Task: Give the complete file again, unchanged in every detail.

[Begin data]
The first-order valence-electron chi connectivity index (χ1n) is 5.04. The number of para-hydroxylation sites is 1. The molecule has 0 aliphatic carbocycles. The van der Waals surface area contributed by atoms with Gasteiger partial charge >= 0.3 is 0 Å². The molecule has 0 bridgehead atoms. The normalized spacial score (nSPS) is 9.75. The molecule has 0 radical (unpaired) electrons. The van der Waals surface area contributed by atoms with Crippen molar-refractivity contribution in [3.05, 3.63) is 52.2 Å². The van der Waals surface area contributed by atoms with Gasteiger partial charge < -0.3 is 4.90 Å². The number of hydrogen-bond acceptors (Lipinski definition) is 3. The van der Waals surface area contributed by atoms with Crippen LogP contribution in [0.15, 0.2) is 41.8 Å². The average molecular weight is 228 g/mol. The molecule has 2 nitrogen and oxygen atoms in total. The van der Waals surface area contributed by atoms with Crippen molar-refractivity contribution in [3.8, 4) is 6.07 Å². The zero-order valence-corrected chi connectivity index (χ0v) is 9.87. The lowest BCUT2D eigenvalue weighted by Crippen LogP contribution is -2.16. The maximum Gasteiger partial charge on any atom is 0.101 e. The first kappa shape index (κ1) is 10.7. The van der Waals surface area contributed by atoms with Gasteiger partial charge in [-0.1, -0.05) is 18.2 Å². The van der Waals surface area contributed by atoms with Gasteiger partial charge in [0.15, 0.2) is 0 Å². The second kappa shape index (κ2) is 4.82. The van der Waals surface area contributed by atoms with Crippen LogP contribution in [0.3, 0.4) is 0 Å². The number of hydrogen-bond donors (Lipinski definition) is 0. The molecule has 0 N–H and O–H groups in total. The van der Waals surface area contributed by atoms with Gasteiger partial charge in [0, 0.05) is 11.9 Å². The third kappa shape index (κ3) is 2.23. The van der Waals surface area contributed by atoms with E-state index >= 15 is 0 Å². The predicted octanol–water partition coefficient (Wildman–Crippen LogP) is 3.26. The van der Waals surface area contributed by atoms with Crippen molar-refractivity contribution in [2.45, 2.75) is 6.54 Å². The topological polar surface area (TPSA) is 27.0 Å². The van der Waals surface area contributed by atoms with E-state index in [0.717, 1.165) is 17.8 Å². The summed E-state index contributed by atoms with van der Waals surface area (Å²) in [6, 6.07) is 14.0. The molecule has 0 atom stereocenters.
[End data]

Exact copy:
The first-order valence-electron chi connectivity index (χ1n) is 5.04. The number of para-hydroxylation sites is 1. The molecule has 0 aliphatic carbocycles. The van der Waals surface area contributed by atoms with Gasteiger partial charge >= 0.3 is 0 Å². The molecule has 0 bridgehead atoms. The normalized spacial score (nSPS) is 9.75. The molecule has 0 radical (unpaired) electrons. The van der Waals surface area contributed by atoms with Crippen molar-refractivity contribution in [3.05, 3.63) is 52.2 Å². The van der Waals surface area contributed by atoms with Gasteiger partial charge < -0.3 is 4.90 Å². The number of hydrogen-bond acceptors (Lipinski definition) is 3. The van der Waals surface area contributed by atoms with Crippen LogP contribution in [0.15, 0.2) is 41.8 Å². The average molecular weight is 228 g/mol. The molecule has 2 nitrogen and oxygen atoms in total. The van der Waals surface area contributed by atoms with Crippen molar-refractivity contribution in [3.8, 4) is 6.07 Å². The zero-order valence-corrected chi connectivity index (χ0v) is 9.87. The lowest BCUT2D eigenvalue weighted by Crippen LogP contribution is -2.16. The maximum Gasteiger partial charge on any atom is 0.101 e. The first kappa shape index (κ1) is 10.7. The van der Waals surface area contributed by atoms with Gasteiger partial charge in [-0.1, -0.05) is 18.2 Å². The van der Waals surface area contributed by atoms with Gasteiger partial charge in [0.15, 0.2) is 0 Å². The second kappa shape index (κ2) is 4.82. The van der Waals surface area contributed by atoms with Crippen LogP contribution in [0.3, 0.4) is 0 Å². The number of hydrogen-bond donors (Lipinski definition) is 0. The molecule has 0 N–H and O–H groups in total. The van der Waals surface area contributed by atoms with Gasteiger partial charge in [0, 0.05) is 11.9 Å². The third kappa shape index (κ3) is 2.23. The van der Waals surface area contributed by atoms with E-state index >= 15 is 0 Å². The predicted octanol–water partition coefficient (Wildman–Crippen LogP) is 3.26. The van der Waals surface area contributed by atoms with Crippen molar-refractivity contribution in [2.45, 2.75) is 6.54 Å². The topological polar surface area (TPSA) is 27.0 Å². The van der Waals surface area contributed by atoms with E-state index in [0.717, 1.165) is 17.8 Å². The summed E-state index contributed by atoms with van der Waals surface area (Å²) in [6, 6.07) is 14.0. The molecule has 0 atom stereocenters.